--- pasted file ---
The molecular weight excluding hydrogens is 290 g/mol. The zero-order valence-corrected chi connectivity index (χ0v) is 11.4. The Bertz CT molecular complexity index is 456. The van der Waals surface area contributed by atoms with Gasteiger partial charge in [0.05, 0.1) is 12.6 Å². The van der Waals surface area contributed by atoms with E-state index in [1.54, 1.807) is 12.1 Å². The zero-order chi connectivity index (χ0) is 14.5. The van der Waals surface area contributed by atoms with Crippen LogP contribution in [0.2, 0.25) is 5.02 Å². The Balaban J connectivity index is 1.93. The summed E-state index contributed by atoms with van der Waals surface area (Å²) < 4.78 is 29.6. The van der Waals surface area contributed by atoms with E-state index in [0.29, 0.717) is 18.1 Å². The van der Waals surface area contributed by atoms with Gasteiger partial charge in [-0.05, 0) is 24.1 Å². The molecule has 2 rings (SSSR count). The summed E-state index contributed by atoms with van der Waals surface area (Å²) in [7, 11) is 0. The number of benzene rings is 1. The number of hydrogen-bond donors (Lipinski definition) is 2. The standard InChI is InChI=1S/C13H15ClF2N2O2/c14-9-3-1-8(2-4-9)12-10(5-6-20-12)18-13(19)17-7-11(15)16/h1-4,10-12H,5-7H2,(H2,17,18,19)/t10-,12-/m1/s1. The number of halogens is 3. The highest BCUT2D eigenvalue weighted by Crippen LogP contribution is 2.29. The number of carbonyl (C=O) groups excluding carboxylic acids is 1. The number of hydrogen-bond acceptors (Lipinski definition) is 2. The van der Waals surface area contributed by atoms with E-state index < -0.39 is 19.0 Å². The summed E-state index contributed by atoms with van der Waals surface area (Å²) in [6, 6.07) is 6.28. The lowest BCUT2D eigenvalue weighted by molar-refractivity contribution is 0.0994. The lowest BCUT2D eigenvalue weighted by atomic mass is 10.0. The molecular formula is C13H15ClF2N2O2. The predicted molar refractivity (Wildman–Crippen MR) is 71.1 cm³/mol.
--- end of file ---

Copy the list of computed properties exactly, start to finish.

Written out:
The molecular weight excluding hydrogens is 290 g/mol. The zero-order valence-corrected chi connectivity index (χ0v) is 11.4. The Bertz CT molecular complexity index is 456. The van der Waals surface area contributed by atoms with Gasteiger partial charge in [0.05, 0.1) is 12.6 Å². The van der Waals surface area contributed by atoms with E-state index in [1.54, 1.807) is 12.1 Å². The zero-order chi connectivity index (χ0) is 14.5. The van der Waals surface area contributed by atoms with Crippen LogP contribution in [0.2, 0.25) is 5.02 Å². The Balaban J connectivity index is 1.93. The summed E-state index contributed by atoms with van der Waals surface area (Å²) < 4.78 is 29.6. The van der Waals surface area contributed by atoms with E-state index in [0.29, 0.717) is 18.1 Å². The van der Waals surface area contributed by atoms with Gasteiger partial charge in [-0.05, 0) is 24.1 Å². The molecule has 2 rings (SSSR count). The summed E-state index contributed by atoms with van der Waals surface area (Å²) in [7, 11) is 0. The number of benzene rings is 1. The number of hydrogen-bond donors (Lipinski definition) is 2. The standard InChI is InChI=1S/C13H15ClF2N2O2/c14-9-3-1-8(2-4-9)12-10(5-6-20-12)18-13(19)17-7-11(15)16/h1-4,10-12H,5-7H2,(H2,17,18,19)/t10-,12-/m1/s1. The number of halogens is 3. The highest BCUT2D eigenvalue weighted by Crippen LogP contribution is 2.29. The number of carbonyl (C=O) groups excluding carboxylic acids is 1. The number of hydrogen-bond acceptors (Lipinski definition) is 2. The van der Waals surface area contributed by atoms with E-state index < -0.39 is 19.0 Å². The summed E-state index contributed by atoms with van der Waals surface area (Å²) in [6, 6.07) is 6.28. The lowest BCUT2D eigenvalue weighted by molar-refractivity contribution is 0.0994. The lowest BCUT2D eigenvalue weighted by atomic mass is 10.0. The molecular formula is C13H15ClF2N2O2. The predicted molar refractivity (Wildman–Crippen MR) is 71.1 cm³/mol.